The Railway Man review by Tarek Fayoumi


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With being a fan of Colin Firth’s films, “The Railway Man” is another film that starts out slow but then turns out being incredible. “The Railway Man” is based on the true story of the former British Officer Eric Lomax (Firth) who was forced to work on the construction of the Thai/Burmai railway in World War II. Year later Lomax’s memories start to come back and haunt him. It would definitely be challenging to go back to places where one remembers being tortured. To be left traumatized, to haunt his loved one Patti (played by Nicole Kidman), but above all the biggest fear…discovering the young Japanese officer that was involved in the group that beat him and tortured him. The war was very dramatic for the world and had a bunch of relief when it was over. Today though, there are still many elements that haunt people who have experienced the war.

“The Railway Man” focuses on the life of Eric Lomax. He is well known for building a secret radio to bring information to his colleagues about how the Japanese may plan their attacks in the war. With this secret getting out to the Japanese however, caused them to make Eric their target for information. Years after, he meets the girl Patti on the train and immediately falls in love. She loves him to and they both are married. She is aware of Eric’s harsh memories that he cannot get off his mind. Once Eric experiences the Railway and all of a sudden runs into the Young Japanese Officer years later (his name is Nagase), Eric feels compelled to torture Nagase the way Nagase tortured him years ago.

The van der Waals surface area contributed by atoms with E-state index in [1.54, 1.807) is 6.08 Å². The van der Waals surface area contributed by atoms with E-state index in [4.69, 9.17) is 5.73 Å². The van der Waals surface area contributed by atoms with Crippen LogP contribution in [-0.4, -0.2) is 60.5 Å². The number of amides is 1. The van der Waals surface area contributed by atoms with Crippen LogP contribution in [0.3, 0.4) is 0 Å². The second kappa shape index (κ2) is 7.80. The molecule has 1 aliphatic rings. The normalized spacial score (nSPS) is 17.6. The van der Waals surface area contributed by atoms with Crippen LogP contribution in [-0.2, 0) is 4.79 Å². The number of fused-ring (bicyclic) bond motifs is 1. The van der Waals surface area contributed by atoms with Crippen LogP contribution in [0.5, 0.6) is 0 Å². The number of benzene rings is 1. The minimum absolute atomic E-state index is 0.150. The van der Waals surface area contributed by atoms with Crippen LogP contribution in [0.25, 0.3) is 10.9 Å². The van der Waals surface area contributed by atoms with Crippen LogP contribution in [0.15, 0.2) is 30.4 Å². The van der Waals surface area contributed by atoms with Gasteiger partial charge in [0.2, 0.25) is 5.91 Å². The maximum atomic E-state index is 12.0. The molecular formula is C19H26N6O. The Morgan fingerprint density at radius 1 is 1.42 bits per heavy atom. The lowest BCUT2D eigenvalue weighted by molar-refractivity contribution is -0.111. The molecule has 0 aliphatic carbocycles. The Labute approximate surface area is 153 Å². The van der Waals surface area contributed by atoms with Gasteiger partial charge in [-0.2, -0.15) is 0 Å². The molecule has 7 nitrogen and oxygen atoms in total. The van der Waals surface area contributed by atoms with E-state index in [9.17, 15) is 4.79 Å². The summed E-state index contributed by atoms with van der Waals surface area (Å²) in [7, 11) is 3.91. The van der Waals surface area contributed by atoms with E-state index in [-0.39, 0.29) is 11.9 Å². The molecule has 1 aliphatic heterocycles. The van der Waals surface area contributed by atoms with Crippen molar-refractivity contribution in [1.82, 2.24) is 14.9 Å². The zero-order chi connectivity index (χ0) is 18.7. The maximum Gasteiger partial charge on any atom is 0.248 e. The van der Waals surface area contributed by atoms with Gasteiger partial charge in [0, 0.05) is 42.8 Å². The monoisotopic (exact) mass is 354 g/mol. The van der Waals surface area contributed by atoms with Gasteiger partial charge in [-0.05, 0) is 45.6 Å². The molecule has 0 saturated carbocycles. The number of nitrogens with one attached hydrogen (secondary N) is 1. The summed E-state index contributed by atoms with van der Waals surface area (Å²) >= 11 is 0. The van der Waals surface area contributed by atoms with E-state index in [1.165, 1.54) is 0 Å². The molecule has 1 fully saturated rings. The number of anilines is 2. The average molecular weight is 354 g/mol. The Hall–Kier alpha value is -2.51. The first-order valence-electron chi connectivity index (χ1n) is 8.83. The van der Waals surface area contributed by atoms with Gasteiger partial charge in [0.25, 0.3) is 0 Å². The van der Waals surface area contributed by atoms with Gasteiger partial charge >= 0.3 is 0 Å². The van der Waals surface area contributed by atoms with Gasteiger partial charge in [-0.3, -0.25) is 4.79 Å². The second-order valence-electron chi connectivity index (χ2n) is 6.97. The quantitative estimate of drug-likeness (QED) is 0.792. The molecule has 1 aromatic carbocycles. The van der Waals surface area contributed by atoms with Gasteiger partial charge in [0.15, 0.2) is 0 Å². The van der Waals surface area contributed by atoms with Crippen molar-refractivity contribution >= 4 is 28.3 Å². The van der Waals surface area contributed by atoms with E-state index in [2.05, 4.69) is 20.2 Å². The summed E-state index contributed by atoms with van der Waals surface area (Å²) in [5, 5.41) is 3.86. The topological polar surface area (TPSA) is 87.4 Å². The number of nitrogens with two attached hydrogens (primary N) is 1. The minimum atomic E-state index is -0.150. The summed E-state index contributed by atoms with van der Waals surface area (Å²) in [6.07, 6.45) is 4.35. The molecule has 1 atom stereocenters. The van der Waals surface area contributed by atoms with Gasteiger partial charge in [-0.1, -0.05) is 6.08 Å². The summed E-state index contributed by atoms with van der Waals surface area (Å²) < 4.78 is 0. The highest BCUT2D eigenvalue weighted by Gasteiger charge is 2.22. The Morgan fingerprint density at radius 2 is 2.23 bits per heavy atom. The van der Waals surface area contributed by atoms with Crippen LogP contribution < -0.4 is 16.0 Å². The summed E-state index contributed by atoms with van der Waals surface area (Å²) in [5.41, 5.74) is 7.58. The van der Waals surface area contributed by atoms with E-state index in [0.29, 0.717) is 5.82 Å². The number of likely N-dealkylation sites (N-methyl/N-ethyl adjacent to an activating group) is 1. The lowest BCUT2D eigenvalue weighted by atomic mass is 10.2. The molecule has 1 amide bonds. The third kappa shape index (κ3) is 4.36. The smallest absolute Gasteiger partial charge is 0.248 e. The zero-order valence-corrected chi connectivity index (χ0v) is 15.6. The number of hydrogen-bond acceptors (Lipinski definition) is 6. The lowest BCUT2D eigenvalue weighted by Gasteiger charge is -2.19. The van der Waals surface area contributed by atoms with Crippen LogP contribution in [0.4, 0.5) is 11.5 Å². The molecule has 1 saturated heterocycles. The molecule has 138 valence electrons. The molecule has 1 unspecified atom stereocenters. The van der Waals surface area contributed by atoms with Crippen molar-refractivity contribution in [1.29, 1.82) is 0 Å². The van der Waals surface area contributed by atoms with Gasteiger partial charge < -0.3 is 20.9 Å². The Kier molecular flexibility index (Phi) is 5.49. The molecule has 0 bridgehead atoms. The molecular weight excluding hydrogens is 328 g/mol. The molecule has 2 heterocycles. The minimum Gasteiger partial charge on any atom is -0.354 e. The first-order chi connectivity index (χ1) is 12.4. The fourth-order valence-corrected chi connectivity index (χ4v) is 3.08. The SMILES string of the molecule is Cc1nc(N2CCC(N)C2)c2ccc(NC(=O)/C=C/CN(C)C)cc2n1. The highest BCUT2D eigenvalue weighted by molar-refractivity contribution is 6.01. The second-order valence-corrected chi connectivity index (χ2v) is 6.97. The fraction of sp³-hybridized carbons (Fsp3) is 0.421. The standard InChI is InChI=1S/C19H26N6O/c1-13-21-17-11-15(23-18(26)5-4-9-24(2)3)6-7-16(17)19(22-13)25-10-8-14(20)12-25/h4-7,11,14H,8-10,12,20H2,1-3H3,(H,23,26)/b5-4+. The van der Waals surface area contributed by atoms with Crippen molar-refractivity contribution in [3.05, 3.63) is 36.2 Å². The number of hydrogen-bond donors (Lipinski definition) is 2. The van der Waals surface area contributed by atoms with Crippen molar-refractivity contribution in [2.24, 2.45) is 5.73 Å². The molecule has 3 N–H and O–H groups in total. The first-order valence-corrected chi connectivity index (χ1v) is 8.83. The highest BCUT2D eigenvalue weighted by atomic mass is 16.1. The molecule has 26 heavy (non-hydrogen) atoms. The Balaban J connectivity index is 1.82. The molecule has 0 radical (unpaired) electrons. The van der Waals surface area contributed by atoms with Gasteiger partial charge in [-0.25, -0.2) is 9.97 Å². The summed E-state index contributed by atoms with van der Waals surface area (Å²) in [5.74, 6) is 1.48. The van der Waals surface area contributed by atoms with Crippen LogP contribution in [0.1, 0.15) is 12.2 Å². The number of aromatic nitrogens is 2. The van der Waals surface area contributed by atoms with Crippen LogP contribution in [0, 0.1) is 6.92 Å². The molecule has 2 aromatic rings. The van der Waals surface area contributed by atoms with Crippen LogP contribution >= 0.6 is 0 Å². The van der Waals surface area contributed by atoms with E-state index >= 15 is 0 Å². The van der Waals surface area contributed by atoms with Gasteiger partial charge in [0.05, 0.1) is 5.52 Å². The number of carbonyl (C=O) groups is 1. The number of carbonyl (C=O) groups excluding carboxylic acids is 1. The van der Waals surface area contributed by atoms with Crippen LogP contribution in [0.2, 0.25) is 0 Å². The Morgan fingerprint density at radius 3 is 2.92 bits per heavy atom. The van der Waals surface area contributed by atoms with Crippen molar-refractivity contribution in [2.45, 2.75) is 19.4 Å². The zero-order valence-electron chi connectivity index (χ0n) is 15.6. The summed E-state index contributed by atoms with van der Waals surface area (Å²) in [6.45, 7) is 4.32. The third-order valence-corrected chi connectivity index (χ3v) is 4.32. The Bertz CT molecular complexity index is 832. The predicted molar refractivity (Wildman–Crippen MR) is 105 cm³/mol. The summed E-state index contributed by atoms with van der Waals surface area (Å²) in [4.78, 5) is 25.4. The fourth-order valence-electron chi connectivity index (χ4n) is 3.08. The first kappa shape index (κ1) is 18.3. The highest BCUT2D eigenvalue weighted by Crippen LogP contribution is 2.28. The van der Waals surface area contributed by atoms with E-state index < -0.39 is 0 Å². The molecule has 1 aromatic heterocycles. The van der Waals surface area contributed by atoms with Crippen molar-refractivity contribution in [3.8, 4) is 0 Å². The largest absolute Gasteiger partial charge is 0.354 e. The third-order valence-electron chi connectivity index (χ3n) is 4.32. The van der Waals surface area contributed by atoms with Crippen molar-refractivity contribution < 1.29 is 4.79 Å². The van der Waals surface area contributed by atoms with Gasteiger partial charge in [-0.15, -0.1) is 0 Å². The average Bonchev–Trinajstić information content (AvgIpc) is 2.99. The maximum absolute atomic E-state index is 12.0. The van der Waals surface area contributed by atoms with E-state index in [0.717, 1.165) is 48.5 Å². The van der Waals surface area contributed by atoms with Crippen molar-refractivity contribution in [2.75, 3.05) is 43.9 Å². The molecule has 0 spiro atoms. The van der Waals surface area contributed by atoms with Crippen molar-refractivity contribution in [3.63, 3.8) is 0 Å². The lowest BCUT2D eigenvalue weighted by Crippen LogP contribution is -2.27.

“The Railway Man” is a well-done film for a director that is still relatively new, which is Jonathan Teplitzky. For a film that is that is an hour and fifty-six minutes in length, he is able to make “The Railway Man” artistic in the sense of timing. Teplitzky uses compressed time to speed up the story of the film. Therefore the events were placed in proper order to not lose the main point of Eric’s perspective of his life. Eric and Patti met in 1980 on a railway train, in real life though, their marriage did not take place until 1983. Eric did not realize that Nagase was not alive in 1993, then he met him in 1995. Teplitzky’s chronological order of events is fast which is the only downside because I would have liked some more background on the characters of this movie.

There were two screenplay writers involved with “Railway Man” and they were Andy Paterson (also the producer of “Railway Man” and produced “The Girl with the Pearl Earring”), the other writer is Frank Cottrell Boyce (writer of the film “Millions” which I love). Both writers are talented with writing where so many scenes are happening at once in a movie. I remember from “Millions” there is a scene where the boys encounter millions of dollars and then it transitions to them doing shopping at a variety of stores and then transitions back to them collecting more money. “The Railway Man” has this artistic style but done for more dramatic effect.

I want to explain more on how the flashback scenes in “Railway Man” hold viewers attention. Eric remembers being locked in a cage and beaten with a stick. As Eric remembers this happening to him he literally has the same setup as how the Japanese Officers did to hurt him, however this time he is feeling the need to torture Nagase but struggles. We see the agony of Eric in his eyes where he feels he wants to kill Nagase but at the same time knows that he is not a person that kills. Years later, Eric and Nagase become friends and stay in touch. 

Firth’s performance is more worthy than Kidman’s to be honest. Kidman was not really in the film that much I feel. Overall though both characters look good together in this drama.

“Railway Man” is one to be seen definitely. Especially since it is a true story. Lacks in the opening and the background of the characters, but thirty minutes into the movie becomes amazing. I will say it deserves at least three stars.

 

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